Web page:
Attending to the Actual Sayings of Things

Lars Hertzberg


A variety of views have been attributed to Wittgenstein, by supporters as well as detractors, under the heading “meaning as use” or “use theory of meaning”. In these accounts, the word “use” variously carries the sense of function or of usage. What is in question is sometimes the use of words, sometimes types of sentence, sometimes particular utterances. This variety itself is often overlooked, which may betray a lack of sensitivity to Wittgenstein’s own concerns. Far from putting forward a rival account of meaning, Wittgenstein is steering us away from the idea that the understanding of linguistic communication requires some substantive account of meaning, whether in terms of mental contents, of reference, or of systematic features of the language. His appeals to use are meant to draw our attention to the way our understanding of a person’s words is connected with what the speaker is doing on the particular occasion of speaking. The radical nature of this shift of perspective is often ignored. Even writers who acknowledge the importance of context often retain the idea of an underlying generality. The attempt to combine general rules with recognizing the significance of the particular case, however, leads to incoherence. The logical features of an utterance made in a particular situation cannot be established on the basis of word meanings and language rules. The discussion will be carried out in dialogue with James Conant, Alice Crary, Hans-Johann Glock, Charles Travis and others.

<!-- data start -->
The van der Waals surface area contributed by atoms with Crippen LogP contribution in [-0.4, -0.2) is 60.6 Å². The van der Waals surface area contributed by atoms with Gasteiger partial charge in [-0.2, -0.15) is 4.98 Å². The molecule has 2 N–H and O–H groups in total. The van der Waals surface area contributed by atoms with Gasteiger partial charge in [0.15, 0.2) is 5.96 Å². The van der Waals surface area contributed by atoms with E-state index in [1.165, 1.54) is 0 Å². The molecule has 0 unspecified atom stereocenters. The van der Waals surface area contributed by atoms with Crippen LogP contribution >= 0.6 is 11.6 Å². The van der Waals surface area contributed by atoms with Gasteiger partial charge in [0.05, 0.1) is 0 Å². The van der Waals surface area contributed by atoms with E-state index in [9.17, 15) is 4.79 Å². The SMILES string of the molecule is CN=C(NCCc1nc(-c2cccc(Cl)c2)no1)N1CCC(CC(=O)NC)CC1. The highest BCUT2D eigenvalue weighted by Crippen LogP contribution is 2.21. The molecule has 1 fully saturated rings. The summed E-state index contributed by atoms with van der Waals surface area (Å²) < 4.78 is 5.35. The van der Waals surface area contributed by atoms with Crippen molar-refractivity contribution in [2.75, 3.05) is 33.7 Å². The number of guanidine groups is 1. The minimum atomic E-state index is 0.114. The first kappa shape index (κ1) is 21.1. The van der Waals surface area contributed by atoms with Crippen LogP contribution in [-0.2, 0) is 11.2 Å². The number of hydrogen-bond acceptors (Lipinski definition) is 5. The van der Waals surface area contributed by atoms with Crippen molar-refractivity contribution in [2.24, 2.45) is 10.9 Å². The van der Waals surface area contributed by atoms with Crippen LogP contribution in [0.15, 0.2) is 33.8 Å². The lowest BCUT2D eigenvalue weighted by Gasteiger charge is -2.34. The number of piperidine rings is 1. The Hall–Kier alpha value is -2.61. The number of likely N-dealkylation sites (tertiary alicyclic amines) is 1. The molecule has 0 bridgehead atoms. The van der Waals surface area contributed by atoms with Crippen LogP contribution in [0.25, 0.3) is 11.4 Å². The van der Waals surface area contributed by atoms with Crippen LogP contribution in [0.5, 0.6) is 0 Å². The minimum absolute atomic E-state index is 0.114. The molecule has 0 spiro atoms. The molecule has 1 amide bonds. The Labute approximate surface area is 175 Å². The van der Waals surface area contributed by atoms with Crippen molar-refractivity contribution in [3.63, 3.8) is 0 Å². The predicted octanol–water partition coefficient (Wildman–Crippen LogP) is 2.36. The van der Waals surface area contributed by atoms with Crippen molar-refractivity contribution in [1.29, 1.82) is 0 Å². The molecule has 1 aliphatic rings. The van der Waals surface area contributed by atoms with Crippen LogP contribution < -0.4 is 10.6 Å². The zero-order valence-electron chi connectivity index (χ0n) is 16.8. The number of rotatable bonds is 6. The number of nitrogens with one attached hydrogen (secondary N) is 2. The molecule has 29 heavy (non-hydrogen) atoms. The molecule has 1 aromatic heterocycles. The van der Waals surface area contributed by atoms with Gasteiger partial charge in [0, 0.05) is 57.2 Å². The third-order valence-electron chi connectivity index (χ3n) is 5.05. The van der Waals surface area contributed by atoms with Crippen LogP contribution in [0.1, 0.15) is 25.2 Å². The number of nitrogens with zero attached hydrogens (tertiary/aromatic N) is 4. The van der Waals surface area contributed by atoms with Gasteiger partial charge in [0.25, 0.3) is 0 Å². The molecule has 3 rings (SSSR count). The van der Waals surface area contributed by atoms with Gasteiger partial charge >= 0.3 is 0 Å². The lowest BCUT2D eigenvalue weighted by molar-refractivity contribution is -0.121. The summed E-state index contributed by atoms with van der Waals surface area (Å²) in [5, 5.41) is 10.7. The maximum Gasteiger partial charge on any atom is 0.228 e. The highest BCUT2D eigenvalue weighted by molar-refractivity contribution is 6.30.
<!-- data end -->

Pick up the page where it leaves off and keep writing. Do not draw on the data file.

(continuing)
20th century philosophy; linguistics; philosophy; Wittgenstein Ludwig; language; language game; logic; meaning; semantics; use

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